17. C. Klein, Md. K. Nazeeruddin, D. Di Censo, P. Liska, and M. Grätzel, “Amphiphilic ruthenium sensitizers and their applications in dye-sensitized solar cells,” Inorganic Chemistry, vol. 43, no. 14, pp. 4216–4226, 2004. View at: Google Scholar
  18. H. Sugihara, L. P. Singh, K. Sayama, H. Arakawa, M. K. Nazeeruddin, and M. Grätzel, “Efficient photosensitization of nanocrystalline TiO2 films by a new class of sensitizer: cis-dithiocyanato bis(4,7-dicarboxy-1,10-phenanthroline)ruthenium(II),” Chemistry Letters, no. 10, pp. 1005–1006, 1998. View at: Google Scholar
  19. T. Renouard, R. A. Fallahpour, M. K. Nazeeruddin et al., “Novel ruthenium sensitizers containing functionalized hybrid tetradentate ligands: synthesis, characterization, and INDO/S analysis,” Inorganic Chemistry, vol. 41, no. 2, pp. 367–378, 2002. View at: Publisher Site | Google Scholar
  20. P. Wang, C. Klein, R. Humphry-Baker, S. M. Zakeeruddin, and M. Grätzel, “A high molar extinction coefficient sensitizer for stable dye-sensitized solar cells,” Journal of the American Chemical Society, vol. 127, no. 3, pp. 808–809, 2005. View at: Publisher Site | Google Scholar
  21. M. Chandrasekharam, C. Srinivasarao, T. Suresh et al., “High spectral response heteroleptic ruthenium (II) complexes as sensitizers for dye sensitized solar cells,” Journal of Chemical Sciences, vol. 123, no. 1, pp. 37–46, 2011. View at: Google Scholar
  22. M. Chandrasekharam, G. Rajkumar, Ch. S. Rao, T. Suresh, and P. Y. Reddy, “Phenothiazine conjugated bipyridine as ancillary ligand in Ru(II)-complexes for application in dye sensitized solar cell,” Synthetic Metals. In press. View at: Google Scholar
  23. P. Y. Reddy, L. Giribabu, C. Lyness et al., “Efficient sensitization of nanocrystalline TiO2 films by a near-IR-absorbing unsymmetrical zinc phthalocyanine,” Angewandte Chemie—International Edition, vol. 46, no. 3, pp. 373–376, 2007. View at: Publisher Site | Google Scholar
  24. L. Giribabu, M. Chandrasekheram, M. L. Kantham et al., “Conjugated organic dyes for dye-sensitized solar cells,” Indian Journal of Chemistry. Section A, vol. 45, no. 3, pp. 629–634, 2006. View at: Google Scholar
  25. M. Chandrasekharam, G. Rajkumar, C. Srinivasa Rao et al., “Polypyridyl Ru(II)-sensitizers with extended π-system enhances the performance of dye sensitized solar cells,” Synthetic Metals, vol. 161, no. 11-12, pp. 1098–1104, 2011. View at: Publisher Site | Google Scholar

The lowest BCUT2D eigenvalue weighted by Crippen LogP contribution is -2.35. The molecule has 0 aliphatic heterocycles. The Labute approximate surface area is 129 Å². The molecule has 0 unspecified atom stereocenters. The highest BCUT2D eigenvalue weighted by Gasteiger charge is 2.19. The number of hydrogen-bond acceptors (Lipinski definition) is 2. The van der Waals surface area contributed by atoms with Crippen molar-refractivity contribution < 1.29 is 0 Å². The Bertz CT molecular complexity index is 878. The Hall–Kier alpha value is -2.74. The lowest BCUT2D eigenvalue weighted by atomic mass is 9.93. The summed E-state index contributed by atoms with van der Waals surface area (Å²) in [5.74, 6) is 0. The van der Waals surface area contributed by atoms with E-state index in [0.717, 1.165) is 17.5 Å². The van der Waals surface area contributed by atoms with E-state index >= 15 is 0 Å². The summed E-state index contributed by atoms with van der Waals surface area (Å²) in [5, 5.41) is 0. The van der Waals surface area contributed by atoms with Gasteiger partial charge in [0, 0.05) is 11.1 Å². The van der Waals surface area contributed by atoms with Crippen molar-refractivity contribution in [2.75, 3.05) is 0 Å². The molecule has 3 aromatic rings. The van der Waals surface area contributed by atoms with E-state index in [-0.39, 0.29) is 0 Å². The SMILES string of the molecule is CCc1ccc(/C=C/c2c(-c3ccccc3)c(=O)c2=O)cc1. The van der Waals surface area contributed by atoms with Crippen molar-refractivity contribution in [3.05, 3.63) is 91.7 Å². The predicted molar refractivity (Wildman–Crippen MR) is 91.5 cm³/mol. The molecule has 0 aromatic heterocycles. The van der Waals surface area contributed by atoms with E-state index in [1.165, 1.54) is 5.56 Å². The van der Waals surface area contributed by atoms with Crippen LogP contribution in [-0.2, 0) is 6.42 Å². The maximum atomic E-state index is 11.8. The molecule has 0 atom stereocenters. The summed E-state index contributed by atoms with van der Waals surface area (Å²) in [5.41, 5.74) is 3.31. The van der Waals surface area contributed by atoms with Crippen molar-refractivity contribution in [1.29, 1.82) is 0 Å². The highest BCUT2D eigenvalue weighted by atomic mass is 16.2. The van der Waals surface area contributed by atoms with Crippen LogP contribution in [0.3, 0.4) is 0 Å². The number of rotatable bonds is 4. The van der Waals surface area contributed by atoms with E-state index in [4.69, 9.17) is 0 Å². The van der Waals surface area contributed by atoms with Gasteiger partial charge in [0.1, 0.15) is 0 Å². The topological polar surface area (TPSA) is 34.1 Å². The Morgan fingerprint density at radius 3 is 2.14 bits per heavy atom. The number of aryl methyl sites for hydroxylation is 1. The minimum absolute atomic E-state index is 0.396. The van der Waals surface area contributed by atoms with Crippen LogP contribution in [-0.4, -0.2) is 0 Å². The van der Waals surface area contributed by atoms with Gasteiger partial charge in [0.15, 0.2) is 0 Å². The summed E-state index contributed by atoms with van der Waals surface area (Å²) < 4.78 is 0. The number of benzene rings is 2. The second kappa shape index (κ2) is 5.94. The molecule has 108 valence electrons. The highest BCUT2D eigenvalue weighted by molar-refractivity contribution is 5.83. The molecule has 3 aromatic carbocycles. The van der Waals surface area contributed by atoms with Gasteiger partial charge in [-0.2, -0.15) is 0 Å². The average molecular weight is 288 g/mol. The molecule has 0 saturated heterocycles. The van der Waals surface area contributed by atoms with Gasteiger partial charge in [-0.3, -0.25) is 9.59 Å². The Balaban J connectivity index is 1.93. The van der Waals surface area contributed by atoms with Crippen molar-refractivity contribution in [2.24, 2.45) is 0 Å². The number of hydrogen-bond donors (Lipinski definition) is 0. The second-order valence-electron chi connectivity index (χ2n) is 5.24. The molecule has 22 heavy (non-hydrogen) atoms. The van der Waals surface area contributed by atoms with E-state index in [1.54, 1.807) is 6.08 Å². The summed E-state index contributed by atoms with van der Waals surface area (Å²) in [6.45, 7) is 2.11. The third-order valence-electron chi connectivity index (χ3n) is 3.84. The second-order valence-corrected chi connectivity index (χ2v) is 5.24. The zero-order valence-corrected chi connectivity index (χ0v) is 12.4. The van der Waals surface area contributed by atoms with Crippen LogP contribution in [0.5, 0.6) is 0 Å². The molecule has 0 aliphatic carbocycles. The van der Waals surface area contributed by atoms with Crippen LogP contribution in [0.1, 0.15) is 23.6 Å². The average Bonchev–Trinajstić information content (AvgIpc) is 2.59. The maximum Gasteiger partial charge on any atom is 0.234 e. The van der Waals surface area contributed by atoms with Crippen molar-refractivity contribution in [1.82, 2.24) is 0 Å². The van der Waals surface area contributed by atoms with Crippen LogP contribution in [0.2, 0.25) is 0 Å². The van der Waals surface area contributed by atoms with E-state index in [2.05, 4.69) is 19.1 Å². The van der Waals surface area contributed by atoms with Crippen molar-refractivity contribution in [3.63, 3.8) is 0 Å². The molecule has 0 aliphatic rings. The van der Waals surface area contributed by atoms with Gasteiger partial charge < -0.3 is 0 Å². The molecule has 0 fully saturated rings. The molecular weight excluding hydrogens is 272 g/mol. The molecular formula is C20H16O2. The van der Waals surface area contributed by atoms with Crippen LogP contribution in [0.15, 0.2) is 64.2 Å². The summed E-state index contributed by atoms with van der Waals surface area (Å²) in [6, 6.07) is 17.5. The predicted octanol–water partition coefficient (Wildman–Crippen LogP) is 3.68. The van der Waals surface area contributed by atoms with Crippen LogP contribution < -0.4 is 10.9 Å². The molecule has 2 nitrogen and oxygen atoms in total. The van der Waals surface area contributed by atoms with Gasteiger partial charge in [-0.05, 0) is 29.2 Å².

26. M. Chandrasekharam, G. Rajkumar, Ch. S. Rao, T. Suresh, and P. Y. Reddy, “Ruthenium(II)- bipyridyl with extended π-system: improved thermo-stable sensitizer for efficient and long-term durable dye sensitized solar cells,” Journal of Chemical Sciences. In press. View at: Google Scholar
  27. L. Giribabu, C. Vijay Kumar, C. S. Rao et al., “High molar extinction coefficient amphiphilic ruthenium sensitizers for efficient and stable mesoscopic Dye-sensitized solar cells,” Energy and Environmental Science, vol. 2, no. 7, pp. 770–773, 2009. View at: Publisher Site | Google Scholar
  28. H. Tian, X. Yang, R. Chen, R. Zhang, A. Hagfeldt, and L. Sun, “Effect of different dye baths and dye-structures on the performance of dye-sensitized solar cells based on triphenylamine dyes,” Journal of Physical Chemistry C, vol. 112, no. 29, pp. 11023–11033, 2008. View at: Publisher Site | Google Scholar
  29. J.-J. Cid, J.-H. Yum, S.-R. Jang et al., “Molecular cosensitization for efficient panchromatic dye-sensitized solar cells,” Angewandte Chemie—International Edition, vol. 46, no. 44, pp. 8358–8362, 2007. View at: Publisher Site | Google Scholar

Copyright © 2011 Malapaka Chandrasekharam et al. This is an open access article distributed under the Creative Commons Attribution License, which permits unrestricted use, distribution, and reproduction in any medium, provided the original work is properly cited.

More related articles

971 Views | 506 Downloads | 2 Citations
 PDF  Download Citation  Citation
 Download other formatsMore
 Order printed copiesOrder

Related articles

We are committed to sharing findings related to COVID-19 as quickly and safely as possible. Any author submitting a COVID-19 paper should notify us at to ensure their research is fast-tracked and made available on a preprint server as soon as possible. We will be providing unlimited waivers of publication charges for accepted articles related to COVID-19. Sign up here as a reviewer to help fast-track new submissions.